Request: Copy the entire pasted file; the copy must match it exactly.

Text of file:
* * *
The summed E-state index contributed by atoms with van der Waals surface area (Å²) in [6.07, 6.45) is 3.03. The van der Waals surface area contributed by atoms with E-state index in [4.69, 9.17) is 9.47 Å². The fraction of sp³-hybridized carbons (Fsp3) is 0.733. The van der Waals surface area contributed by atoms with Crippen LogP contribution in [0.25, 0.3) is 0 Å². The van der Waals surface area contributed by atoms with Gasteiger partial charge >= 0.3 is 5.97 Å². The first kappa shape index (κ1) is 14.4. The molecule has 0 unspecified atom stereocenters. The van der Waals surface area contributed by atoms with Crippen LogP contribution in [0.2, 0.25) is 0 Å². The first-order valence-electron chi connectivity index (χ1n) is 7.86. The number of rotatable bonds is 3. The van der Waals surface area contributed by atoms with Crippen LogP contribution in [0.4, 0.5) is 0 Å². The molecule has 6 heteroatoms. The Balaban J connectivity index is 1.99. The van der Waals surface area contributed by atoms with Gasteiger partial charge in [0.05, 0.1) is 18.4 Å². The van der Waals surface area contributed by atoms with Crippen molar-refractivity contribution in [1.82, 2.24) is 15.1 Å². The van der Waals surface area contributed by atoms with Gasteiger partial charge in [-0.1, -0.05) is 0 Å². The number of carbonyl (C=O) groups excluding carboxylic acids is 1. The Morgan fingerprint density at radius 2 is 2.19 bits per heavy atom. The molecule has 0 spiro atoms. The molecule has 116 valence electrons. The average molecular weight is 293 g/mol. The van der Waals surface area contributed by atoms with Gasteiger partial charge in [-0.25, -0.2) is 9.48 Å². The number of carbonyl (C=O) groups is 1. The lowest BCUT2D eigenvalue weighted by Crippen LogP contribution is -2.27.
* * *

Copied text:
The summed E-state index contributed by atoms with van der Waals surface area (Å²) in [6.07, 6.45) is 3.03. The van der Waals surface area contributed by atoms with E-state index in [4.69, 9.17) is 9.47 Å². The fraction of sp³-hybridized carbons (Fsp3) is 0.733. The van der Waals surface area contributed by atoms with Crippen LogP contribution in [0.25, 0.3) is 0 Å². The van der Waals surface area contributed by atoms with Gasteiger partial charge >= 0.3 is 5.97 Å². The first kappa shape index (κ1) is 14.4. The molecule has 0 unspecified atom stereocenters. The van der Waals surface area contributed by atoms with Crippen LogP contribution in [0.2, 0.25) is 0 Å². The first-order valence-electron chi connectivity index (χ1n) is 7.86. The number of rotatable bonds is 3. The van der Waals surface area contributed by atoms with Crippen LogP contribution in [0.4, 0.5) is 0 Å². The molecule has 6 heteroatoms. The Balaban J connectivity index is 1.99. The van der Waals surface area contributed by atoms with Gasteiger partial charge in [0.05, 0.1) is 18.4 Å². The van der Waals surface area contributed by atoms with Crippen molar-refractivity contribution in [1.82, 2.24) is 15.1 Å². The van der Waals surface area contributed by atoms with Gasteiger partial charge in [-0.1, -0.05) is 0 Å². The number of carbonyl (C=O) groups excluding carboxylic acids is 1. The Morgan fingerprint density at radius 2 is 2.19 bits per heavy atom. The molecule has 0 spiro atoms. The molecule has 116 valence electrons. The average molecular weight is 293 g/mol. The van der Waals surface area contributed by atoms with Gasteiger partial charge in [-0.25, -0.2) is 9.48 Å². The number of carbonyl (C=O) groups is 1. The lowest BCUT2D eigenvalue weighted by Crippen LogP contribution is -2.27.